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Health Innovations Center progress, student enrollment discussed at semester’s first meeting
September 7, 2017
NKU students protested at the semester’s first Board of Regents meeting on Wednesday, carrying signs and banners showing support for government immigration program DACA.
A Health Innovation Center progress update, new student enrollment data and several board changes were also discussed during Wednesday’s meeting.
DACA at NKU
Several students from NKU’s Latino Programs & Services and the Latino Mentor Program (LAMP) came to Wednesday’s meeting with handmade banners of support for Deferred Action of Childhood Arrivals, or DACA.
The students oppose President Donald Trump’s announcement on Tuesday to end DACA, the federal program that prevents deportation and grants work permits to undocumented immigrants who arrived in the United States as children.
In his statement, President Trump called on Congress to “phase-out” the Obama-era program, which affects over 790,000 people according to the US Citizenship and Immigration Services.
Sophomores Natalia Lerzundi and Victor Ponce described their protest as a show of solidarity with NKU’s DACA students.
“We are here to show our support for all DACA students,” Lerzundi said. “Hopefully we can show the Board that we are serious about this, and we want our DACA students to be protected here.”
“We want to protect all documented and undocumented students that are at NKU,” Ponce said.
Rich Boehne, Chair of the Board of Regents, said he welcomes the presence of student voices at the meeting. He acknowledged the effect of the government program on NKU students.
“We try and look at what role the university should play in a larger sense as we work through this difficult issue from many different perspectives that has become very real for a number of our students,” Boehne said. “And very real for their friends, families and supporters as well.”
After the meeting, several board members shook hands with students and briefly discussed DACA’s effect at NKU. Both Lerzundi and Ponce said they hope the Board is receptive to their message and takes action.
Health Innovation Center continues toward completion
According to the presidential facilities management report, NKU’s Health Innovation Center is still on track to be completed in spring 2018.
“The major mechanical and electrical equipment is in place and distribution infrastructure is complete,” the report said.
The Founders Hall side of the project is also moving toward completion, with the 5th floor “essentially complete except for doors, interior glass installation and casework.”
The report also said painting, doors and drywall are still to be done on some levels of Founders Hall. New landscaping projects on the plaza side of the building are expected to begin after Sept. 15.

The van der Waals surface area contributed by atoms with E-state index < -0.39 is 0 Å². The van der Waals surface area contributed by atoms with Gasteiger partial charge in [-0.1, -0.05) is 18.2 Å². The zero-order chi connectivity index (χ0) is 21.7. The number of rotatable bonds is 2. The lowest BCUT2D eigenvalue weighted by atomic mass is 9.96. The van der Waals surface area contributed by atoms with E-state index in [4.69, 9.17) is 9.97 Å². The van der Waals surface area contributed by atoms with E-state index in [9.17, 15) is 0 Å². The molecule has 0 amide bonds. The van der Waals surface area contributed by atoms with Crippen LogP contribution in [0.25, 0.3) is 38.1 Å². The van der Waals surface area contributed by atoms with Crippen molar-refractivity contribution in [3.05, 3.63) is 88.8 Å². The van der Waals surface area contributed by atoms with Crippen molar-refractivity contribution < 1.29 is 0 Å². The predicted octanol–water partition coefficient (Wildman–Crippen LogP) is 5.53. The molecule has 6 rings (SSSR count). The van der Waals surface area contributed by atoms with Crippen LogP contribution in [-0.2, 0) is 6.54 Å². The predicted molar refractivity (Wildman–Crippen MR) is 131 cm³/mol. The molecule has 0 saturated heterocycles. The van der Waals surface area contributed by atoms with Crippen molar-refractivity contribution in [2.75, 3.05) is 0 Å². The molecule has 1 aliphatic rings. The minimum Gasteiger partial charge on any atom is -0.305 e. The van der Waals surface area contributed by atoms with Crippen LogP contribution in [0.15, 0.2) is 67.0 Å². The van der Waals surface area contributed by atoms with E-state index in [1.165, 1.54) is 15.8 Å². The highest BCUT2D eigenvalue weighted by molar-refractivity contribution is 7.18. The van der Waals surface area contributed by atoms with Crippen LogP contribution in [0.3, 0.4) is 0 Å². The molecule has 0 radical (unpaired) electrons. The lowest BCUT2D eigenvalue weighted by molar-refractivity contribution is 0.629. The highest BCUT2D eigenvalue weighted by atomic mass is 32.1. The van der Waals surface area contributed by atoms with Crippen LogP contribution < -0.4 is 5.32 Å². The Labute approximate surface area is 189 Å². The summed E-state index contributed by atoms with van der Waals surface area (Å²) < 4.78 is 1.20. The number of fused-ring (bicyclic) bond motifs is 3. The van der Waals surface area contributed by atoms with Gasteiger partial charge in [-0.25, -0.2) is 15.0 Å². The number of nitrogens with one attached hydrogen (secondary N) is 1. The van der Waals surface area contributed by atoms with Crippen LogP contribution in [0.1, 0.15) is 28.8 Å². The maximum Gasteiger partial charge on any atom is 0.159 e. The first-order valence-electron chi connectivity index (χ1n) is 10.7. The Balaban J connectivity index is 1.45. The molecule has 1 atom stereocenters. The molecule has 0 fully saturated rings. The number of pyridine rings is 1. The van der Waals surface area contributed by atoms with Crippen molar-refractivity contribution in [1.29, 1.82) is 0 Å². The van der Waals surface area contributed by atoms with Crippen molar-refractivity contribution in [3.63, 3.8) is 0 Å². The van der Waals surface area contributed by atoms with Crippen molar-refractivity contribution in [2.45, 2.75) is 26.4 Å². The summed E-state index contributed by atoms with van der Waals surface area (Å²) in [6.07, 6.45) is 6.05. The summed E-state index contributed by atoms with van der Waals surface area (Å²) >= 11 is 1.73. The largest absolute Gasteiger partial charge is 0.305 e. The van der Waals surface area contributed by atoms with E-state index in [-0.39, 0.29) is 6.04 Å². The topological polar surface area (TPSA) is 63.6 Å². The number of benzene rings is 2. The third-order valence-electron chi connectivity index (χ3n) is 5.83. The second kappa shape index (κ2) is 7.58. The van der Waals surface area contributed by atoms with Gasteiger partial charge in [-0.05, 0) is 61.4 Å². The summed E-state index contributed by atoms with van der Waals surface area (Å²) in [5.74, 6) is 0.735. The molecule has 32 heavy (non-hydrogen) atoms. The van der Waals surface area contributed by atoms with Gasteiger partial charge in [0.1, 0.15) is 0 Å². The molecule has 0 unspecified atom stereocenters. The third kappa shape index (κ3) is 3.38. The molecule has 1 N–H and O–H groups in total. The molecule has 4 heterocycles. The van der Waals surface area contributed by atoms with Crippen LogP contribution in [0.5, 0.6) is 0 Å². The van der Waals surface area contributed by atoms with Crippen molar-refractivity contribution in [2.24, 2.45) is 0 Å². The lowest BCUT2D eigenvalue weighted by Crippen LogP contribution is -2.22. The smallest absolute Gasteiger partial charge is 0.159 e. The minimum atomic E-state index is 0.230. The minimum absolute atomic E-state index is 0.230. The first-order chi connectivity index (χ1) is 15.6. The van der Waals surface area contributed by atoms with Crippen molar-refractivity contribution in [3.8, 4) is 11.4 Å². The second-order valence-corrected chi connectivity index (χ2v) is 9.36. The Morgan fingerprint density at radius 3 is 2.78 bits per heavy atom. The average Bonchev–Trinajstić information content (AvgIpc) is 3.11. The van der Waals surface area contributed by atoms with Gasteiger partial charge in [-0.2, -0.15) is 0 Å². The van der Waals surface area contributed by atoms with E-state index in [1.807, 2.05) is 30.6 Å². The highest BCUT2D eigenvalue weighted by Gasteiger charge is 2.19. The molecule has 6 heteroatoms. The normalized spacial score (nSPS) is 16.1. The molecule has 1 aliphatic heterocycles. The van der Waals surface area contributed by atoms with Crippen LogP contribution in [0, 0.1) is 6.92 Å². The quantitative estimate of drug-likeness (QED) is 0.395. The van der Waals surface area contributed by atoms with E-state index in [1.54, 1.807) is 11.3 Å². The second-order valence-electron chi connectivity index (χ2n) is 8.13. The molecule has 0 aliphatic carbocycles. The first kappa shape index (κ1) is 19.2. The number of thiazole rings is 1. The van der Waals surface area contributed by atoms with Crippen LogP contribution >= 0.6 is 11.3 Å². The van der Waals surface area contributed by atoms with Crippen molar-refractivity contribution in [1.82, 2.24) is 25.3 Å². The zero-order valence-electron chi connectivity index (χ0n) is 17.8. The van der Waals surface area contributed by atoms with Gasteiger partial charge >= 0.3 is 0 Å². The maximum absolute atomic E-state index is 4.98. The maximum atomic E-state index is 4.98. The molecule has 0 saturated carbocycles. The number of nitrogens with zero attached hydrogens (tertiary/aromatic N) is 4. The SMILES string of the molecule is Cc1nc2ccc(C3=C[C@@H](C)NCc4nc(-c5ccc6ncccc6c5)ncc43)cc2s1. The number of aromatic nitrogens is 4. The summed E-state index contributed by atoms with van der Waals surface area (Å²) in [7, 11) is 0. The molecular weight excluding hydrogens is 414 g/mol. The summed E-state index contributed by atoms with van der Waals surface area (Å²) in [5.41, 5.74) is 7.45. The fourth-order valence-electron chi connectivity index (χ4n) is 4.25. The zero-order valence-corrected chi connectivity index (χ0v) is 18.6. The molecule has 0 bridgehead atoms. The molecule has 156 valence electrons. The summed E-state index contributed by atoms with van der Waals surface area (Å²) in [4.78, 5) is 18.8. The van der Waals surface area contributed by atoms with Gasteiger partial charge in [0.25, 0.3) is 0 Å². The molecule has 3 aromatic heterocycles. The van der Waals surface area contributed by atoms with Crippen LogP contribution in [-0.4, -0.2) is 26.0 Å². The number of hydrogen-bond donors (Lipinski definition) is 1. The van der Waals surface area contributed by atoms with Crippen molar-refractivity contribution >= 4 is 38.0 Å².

During the Board’s Joint Finance and Policy meeting Wednesday morning, NKU Provost Sue Ott-Rowland presented an update on both the HIC and the partnership between NKU, University of Kentucky and St. Elizabeth Healthcare for a regional medical school.
“Some of us were surprised to learn that the Commonwealth, in particular, has a shortage of doctors and other medical care professionals,” Boehne said of the update. He said he hopes that both projects work to solve that shortage.
The $97 million HIC began construction in 2015 in partnership with St. Elizabeth Healthcare.
Projection: NKU enrollment decline
NKU’s interim President Gerard St. Amand said that according to preliminary data, NKU’s enrollment has declined.
Amand said NKU enrollment is down 0.7 percent from last year based on day one enrollment data. He noted that more detailed data can be expected at November’s meeting. Currently it is expected that enrollment will decline a total of 2.5 percent.
Amand cited “additional action” that will grow enrollment, including NKU’s Accelerated Online Bachelor’s of Science in Nursing program, which is set to begin phase one in January and March of 2018.
“Not only will [the programs] address some of these enrollment considerations,” St. Amand said, “but they also address a need that we see in ensuring that valuable programs that we have at NKU are able to be accessed by students where they are and where they learn.”
St. Amand said incoming data may also show enrollment growth due to the Kentucky Governor’s Scholars Program, which NKU hosted in the summers of 2016 and 2017.
The Northerner reported discussion of such enrollment growth at last April’s Board of Regents meeting, when then-NKU president Geoffrey Mearns discussed the number of GSP scholars who had committed for this semester increased by almost 300 percent compared to fall 2016 enrollment.
Board adds member, elects secretary
At the semester’s first meeting, the Board swore in Ashley Himes as it newest regent. Himes has three NKU degrees and is the Assistant Principal at Northern Elementary School in Pendleton County, Ky. She was appointed by Governor Matt Bevin this year and will serve until 2023.
The Board also moved to elect Andrá R. Ward as secretary. Ward is the president and CEO of human resources management company Khafre Ward. He was appointed by Governor Steve Beshear in 2013.